“Are we going to Montreal?”
Did I hear right? Where was the Ativan? We hadn’t even taken off yet. I was going to have to swallow the entire contents of the pill bottle if this plane wasn’t going to Montreal. The flight attendants were going to have to restrain me.
The logic-destroying powers of GAD gripped me. I was catastrophizing and fearing the worst possible outcomes. What if this meant the plane was going to crash? What if my will wasn’t up to date?
What if . . .what if . . . what if . . .
My mind had already taken off in flight and the plane hadn’t even left the ground.
“We’re not going to Montreal?”
I did hear right. There was nothing wrong with my hearing. There was just something wrong with my mind.
I tried peering out the window. We had picked up speed and were headed to a destination other than Montreal. That old panicky feeling of wanting to run down the aisle, open the door and jump out returned. At that moment, the plane lifted to a 45-degree angle. A split second later it started to creak. And then it took off!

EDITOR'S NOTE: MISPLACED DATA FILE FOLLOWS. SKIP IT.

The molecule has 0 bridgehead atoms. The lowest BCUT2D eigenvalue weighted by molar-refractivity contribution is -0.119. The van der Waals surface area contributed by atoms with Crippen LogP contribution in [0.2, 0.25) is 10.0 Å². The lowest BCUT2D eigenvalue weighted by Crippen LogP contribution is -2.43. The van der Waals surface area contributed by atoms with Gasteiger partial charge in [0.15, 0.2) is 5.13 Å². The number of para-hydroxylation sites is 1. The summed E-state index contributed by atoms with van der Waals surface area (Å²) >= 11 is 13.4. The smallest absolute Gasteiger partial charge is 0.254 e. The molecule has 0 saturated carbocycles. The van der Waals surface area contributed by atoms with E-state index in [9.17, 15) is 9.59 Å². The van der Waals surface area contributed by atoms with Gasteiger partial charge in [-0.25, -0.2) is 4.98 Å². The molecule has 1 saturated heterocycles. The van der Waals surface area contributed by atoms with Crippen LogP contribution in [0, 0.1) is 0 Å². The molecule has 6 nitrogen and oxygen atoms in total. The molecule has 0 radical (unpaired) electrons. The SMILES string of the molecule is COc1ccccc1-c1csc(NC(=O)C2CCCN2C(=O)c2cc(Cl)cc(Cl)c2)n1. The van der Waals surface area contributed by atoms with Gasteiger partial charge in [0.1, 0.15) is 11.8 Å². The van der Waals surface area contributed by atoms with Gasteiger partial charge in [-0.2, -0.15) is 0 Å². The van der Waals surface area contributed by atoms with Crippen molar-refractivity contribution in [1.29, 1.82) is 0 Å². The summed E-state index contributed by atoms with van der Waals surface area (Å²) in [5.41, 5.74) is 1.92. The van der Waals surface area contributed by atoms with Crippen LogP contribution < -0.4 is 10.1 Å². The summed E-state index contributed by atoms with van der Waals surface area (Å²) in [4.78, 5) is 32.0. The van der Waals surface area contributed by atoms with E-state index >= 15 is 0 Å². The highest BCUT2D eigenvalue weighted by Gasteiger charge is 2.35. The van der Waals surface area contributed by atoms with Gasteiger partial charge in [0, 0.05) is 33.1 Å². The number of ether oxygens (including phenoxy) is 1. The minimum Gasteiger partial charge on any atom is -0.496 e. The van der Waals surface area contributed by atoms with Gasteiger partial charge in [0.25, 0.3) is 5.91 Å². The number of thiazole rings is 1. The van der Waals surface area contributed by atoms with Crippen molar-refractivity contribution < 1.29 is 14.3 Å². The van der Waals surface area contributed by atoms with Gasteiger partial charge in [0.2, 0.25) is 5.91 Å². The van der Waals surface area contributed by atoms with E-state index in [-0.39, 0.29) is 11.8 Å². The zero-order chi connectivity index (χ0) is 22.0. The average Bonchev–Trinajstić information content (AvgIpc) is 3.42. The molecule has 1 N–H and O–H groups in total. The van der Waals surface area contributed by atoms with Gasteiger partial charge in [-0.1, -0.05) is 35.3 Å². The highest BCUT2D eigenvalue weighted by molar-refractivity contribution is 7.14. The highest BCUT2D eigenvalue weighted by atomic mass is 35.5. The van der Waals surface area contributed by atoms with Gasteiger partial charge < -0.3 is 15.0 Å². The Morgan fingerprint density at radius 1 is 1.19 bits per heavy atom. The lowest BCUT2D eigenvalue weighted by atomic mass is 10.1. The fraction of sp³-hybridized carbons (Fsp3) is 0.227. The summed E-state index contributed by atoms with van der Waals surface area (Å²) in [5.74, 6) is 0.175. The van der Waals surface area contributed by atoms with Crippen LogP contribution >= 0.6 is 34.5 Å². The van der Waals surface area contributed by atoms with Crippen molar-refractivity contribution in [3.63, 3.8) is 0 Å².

Meanwhile I had become unhinged.
I had trouble breathing as if all the oxygen had been sucked out of the packed cabin with no escape from nosy passengers unless I wanted to take refuge in one of the cramped bathrooms. I tried to be discreet, but it was impossible to squash the panic bubbling to the surface. It was quite possible that no one had ever seen anyone so anxious like this on a plane before, and we had been in the air less than thirty seconds.
I’ve had to develop a crocodile skin and practice self-compassion, over the years, or the shame and disgrace would have long since buried me under asphalt.